A low, lurid whistle. A not-subtle-at-all slap on the ass. A slur tinged with the implication of violence. War on Women frontwoman Shawna Potter is on a tireless mission to crush these incidents and give people the tools they need to build a better scene.
To do this, the punk singer has embarked on a number of initiatives. She started the Baltimore chapter of Hollaback, a global nonprofit organization that aims to stamp out harassment, and leads bystander intervention trainings. But for the relentless Potter, that still wasn’t enough.
That’s why she wrote Making Spaces Safer: A Guide to Giving Harassment the Boot Wherever You Work, Play, and Gather, an expanded version of a previous pocket guide meant to share the content of her workshops.
The full-length book gives readers the lowdown on the prevalence of harassment and assault and offers concrete steps anyone – venue owners, bartenders, patrons and, yes, you – can take to respond to these occurrences and to (hopefully) prevent them from taking place in the future. Dotted throughout are real-world examples written by musicians, booking agents, activists and more who are putting Potter’s teachings into action.
In our interview, Potter breaks down the challenges and triumphs of writing her first book, her victim-centered approach to activism, and how everyone can chip in to create a better scene.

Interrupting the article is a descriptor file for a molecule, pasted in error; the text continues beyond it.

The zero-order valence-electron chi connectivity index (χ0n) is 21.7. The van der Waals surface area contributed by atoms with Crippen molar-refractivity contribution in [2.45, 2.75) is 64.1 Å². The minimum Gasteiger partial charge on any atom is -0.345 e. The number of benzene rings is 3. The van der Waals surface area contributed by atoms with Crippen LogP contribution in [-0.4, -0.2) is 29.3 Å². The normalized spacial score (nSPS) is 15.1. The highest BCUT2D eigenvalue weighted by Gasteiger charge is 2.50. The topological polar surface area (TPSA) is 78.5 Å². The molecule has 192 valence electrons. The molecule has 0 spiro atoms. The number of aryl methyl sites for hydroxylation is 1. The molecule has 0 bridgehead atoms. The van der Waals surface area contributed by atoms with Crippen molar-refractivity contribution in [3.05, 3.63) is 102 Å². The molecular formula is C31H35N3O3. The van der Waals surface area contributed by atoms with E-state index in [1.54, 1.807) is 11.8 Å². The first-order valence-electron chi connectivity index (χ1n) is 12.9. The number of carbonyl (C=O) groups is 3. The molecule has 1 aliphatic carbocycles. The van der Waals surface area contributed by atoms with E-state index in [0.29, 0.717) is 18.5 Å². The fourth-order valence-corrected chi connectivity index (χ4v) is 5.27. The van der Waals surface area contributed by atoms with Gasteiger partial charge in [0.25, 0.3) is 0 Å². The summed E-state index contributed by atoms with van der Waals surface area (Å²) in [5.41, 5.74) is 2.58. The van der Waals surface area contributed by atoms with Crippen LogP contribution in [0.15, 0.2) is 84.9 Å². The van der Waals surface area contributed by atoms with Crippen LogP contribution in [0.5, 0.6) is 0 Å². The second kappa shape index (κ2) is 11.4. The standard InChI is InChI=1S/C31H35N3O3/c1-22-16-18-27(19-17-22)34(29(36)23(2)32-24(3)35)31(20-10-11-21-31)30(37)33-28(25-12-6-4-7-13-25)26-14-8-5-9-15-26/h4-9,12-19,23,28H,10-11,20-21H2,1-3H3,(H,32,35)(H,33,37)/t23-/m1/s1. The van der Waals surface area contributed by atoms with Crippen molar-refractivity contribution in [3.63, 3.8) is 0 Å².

Hard Noise: In your years of touring and performing, how have you seen venues evolve and become safer?
Shawna Potter: I see more people talking about it, which is always the first step for any movement, for any change in society. It’s not just little DIY spots run by anarchists that are obviously super radical and learned on these topics. It’s getting less radical and more normal, which is what it should be.
How was writing the full-length book different than the pocket guide?
The pocket guide is all the stuff I try to talk about in the workshops I do or the things that can come up in a workshop.
For the full-length version, I wanted to explain why. Why are these the things being taught in the workshops? Why is it important to know grounding techniques? Why don’t people speak up about harassment they face? I really wanted to address it holistically. It’s the stuff that if you don’t already get it, it will help you get why safer spaces are important.
Does it ever become emotionally draining to immerse yourself in this subject so much?
The reason I started the Baltimore chapter of Hollaback in 2011 was because I was craving that connection to other people, that idea that I’m not alone in what I experienced with harassment. I was so glad I could talk to people about it, and they could talk to me.
After awhile I became the street harassment expert in Baltimore, so everyone is coming to me. That would take away from my own leisure time, my work time.
Pouring myself into this book, I know that I can take a break from doing all the other things in the community that I’ve done. I don’t have to give and give and give because I’m working on this project that could potentially help hundreds, thousands, I hope.